1. Take photos: of your bike, of the vehicle, of the location prior to movement, of the vehicle’s license tag, and of other eyewitnesses/fellow cyclists (so you don’t forget who was there). And quickly transfer these photos to the cloud or other safe place; leaving them on your phone makes them safe only until you lose or destroy the phone; don’t take this risk.
2. Seek immediate medical attention, even if not transported to an ER, make immediate plans to be seen by a doctor—not your primary care doctor, who will run the other way as soon as they hear it’s an accident case. Under Florida law, understand two things: first, when on your bike and struck by a motor vehicle, your own auto insurance comes into play, including the portion that pays your medical bills (PIP), even if the driver was at fault, and potentially your uninsured/underinsured motorists’ coverage; and second, that under Florida law, if you do not see a doctor and have your injury and EMC (emergency medical condition) declared within fourteen days of the date of accident, your auto PIP will only pay a maximum of $2,500, not the $10,000 you purchased under your PIP coverage for medical care. Is that fair? No! Is it the law? Yes!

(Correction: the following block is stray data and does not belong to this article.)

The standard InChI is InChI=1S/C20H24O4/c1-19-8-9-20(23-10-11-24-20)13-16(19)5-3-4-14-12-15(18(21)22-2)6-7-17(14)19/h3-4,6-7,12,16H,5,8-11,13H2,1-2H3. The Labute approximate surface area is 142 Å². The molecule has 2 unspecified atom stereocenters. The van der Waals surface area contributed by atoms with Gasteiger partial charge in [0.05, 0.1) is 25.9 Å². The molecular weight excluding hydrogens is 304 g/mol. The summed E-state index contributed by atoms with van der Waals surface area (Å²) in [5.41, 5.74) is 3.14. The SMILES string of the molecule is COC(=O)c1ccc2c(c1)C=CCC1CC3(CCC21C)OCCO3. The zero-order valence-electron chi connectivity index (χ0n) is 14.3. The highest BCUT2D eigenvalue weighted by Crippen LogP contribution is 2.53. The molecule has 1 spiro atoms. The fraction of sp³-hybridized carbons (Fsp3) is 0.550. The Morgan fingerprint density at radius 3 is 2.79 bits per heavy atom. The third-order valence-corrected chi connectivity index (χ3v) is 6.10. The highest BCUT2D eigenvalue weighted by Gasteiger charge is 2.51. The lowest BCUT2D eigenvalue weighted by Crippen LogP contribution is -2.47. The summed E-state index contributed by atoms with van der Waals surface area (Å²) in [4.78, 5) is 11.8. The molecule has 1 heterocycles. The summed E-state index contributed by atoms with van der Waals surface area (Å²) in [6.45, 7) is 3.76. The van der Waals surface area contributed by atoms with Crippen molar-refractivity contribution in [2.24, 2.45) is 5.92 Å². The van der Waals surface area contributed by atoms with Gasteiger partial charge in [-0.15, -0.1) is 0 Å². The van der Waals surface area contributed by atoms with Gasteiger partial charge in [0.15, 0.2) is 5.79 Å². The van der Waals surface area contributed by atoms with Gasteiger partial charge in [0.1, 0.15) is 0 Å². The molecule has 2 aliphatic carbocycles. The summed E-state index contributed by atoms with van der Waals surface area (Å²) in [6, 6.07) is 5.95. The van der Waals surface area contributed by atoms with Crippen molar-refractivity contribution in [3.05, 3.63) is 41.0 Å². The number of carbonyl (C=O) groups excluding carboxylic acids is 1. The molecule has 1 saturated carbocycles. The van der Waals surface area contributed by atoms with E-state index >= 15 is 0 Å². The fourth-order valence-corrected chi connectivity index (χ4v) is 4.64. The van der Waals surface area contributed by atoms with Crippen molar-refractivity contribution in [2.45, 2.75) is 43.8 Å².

3. DO NOT give a recorded statement to the at fault party’s insurance rep/adjuster without me, or another attorney looking out for you, present and participating. It’s a one sided game: they always want you to give a recorded statement, but NEVER allow their insured to give one to us. You do have an obligation to communicate with your own carrier, but even then, I always advise your attorney be on that call as well.
4. DO NOT post any information about your accident or your injuries and care on social media. You must assume anything you say will be a part of the at fault party’s file on you. Many of my athlete clients make the mistake of talking about future races, how great they are healing, neither of which may in reality come to pass, but once posted, it’s there for them to use against you. We are all positive self motivators, and believe if we say something long and often enough, it will be reality. Don’t let such “positive speak” be the death knell of your legitimate injury claim.
This type of information can be invaluable to you or your fellow athlete training partners. Make a copy of this article and keep it in your fanny pack; share with your friends. If you or they need it, this information can make the difference in whether or not you will be able to protect yourself from the reckless drivers we see on the road daily.
Be safe out there!